I know the owner puts a lot of effort into keeping Havana atop some lists, but it's not a food destination, more of a style thing.

          Food was not bad, not great. Nothing I'd go back for. I've been back often, always love Trenton Bridge Lobster Pound, Cafe This Way, and we liked Mache Bistro best last trip.

          Have had good meals in the past at McKay's, too. Thirsty Whale is a townie bar with good bar food, great for a quick lunch. Two Cats has hellish waits and ignores you and service can be non existent even with owners looking on.

          1. I'd be curious to hear if anyone's been on one of the culinary tours in Portland and could give a review, too. I did a little bit of research on it as something to do with visiting guests and ended up nixing it. Googling around, you can find some blog reviews of the tour (notably on The Blueberry Files--the blogger was a tour guide a couple years ago--).

            It sounds like you'd have room for lunch after the tour--the tour stops at places like spice purveyor Vervacious, Harbor Fish, bakery Two Fat Cats, etc.; where you're given samples at each place--

            The Old Port is pretty easily navigable (with a smartphone or a map if you have specific places you'd like to visit--), and you could easily park your car and wander around, snacking and drinking coffee, on your own, for a couple hours.

            1 Reply
            1. re: sultanaboudreau

              Missed Chowhound while I was away. Friends and I have been doing culinary tours on our annual Sept getaway. We did Portland in 2011. I thought the tour covered a good range of places but you will still be hungry. The last stop was the brewery so we walked over to Duckfat for fries and then to MDI ice cream on Exchange St for a fun sampler. What we did not like was no handout of places we visited and a week later I wouldn't be able to list them all. There was not as much historical content as we got on the Boston tours. But, yes, I would recommend but don't expect it to be as good as Boston's Chinatown tour that ends with a dim sum lunch.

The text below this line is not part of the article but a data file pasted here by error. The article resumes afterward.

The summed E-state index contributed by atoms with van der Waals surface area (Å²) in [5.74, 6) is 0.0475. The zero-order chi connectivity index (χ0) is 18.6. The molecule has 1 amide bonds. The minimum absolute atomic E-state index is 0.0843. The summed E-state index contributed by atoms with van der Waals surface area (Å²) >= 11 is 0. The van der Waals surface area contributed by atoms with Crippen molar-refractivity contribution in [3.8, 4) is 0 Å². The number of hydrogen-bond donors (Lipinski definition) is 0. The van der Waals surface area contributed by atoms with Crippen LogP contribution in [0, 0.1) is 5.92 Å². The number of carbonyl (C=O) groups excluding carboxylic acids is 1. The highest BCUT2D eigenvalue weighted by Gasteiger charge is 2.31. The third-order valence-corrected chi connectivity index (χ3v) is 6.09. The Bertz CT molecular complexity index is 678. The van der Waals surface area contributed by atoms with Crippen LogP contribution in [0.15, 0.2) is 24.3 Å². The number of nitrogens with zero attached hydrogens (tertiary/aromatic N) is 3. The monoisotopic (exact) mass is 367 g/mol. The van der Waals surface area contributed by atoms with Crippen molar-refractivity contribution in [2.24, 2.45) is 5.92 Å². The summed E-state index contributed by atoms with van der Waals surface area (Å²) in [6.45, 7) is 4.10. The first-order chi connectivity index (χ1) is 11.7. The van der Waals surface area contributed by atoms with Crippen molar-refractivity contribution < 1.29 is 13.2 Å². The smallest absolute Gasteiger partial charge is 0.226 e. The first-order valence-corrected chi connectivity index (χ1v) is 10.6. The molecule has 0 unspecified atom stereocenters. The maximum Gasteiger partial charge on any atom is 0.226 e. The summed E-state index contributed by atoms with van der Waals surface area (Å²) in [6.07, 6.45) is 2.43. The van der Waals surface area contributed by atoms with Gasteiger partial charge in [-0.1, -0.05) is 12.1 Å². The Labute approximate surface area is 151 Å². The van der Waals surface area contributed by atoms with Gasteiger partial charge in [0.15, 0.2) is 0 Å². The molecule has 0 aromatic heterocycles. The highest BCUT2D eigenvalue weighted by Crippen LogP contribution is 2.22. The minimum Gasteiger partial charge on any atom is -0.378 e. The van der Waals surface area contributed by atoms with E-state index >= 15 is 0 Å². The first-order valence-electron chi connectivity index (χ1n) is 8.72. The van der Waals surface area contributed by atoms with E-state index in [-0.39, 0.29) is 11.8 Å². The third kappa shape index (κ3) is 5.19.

2. For Bar Harbor, here are some suggestions.

              Fathom features creative food from a fun, local chef. The drunken shrimp is fantastic, and if they still have it, the scallops with fiddleheads.

              XYZ in Southwest Harbor is exceedingly low key and not very well known, but it's actually very good Mexican food.

              Finally, I've not had a chance to go to Burning Tree, but I've heard really wonderful things. A glance at the menu - http://www.barharbormenus.com/burning... - looks promising. Same with Mache Bistro, which I've also heard good things about. I also recommend getting a burger or a lobster roll and sitting on the patio at Rupununi and people watching. It's quite fun. Oh, and for a touristy but still fun taste of classic MDI, go to the Jordan Pond House for popovers.

              2 Replies
              1. re: rockblogsterbdn

                I think the patio at Rupununi's is fine, you just wouldn't want to count on them for a good meal. :-)

                Fathom was awful. The folks next to us ordered a dessert so burnt ahd hard that it was impenetrable, our server and theirs was really inappropriate and inept and it felt like a ripoff from start to finish. Made me even more nostalgic for Maggie's which used to occupy the space.

                Burning Tree was quite good, Town Hill Bistro was a total disappointment, insipid food, "house made" dessert that was a store bought frozen in the middle thing, just kind of bland diner food.

                Jordan Pond House is worth visiting once at the end of a hike, but nit a real dining destination, otherwise. Lovely setting, though.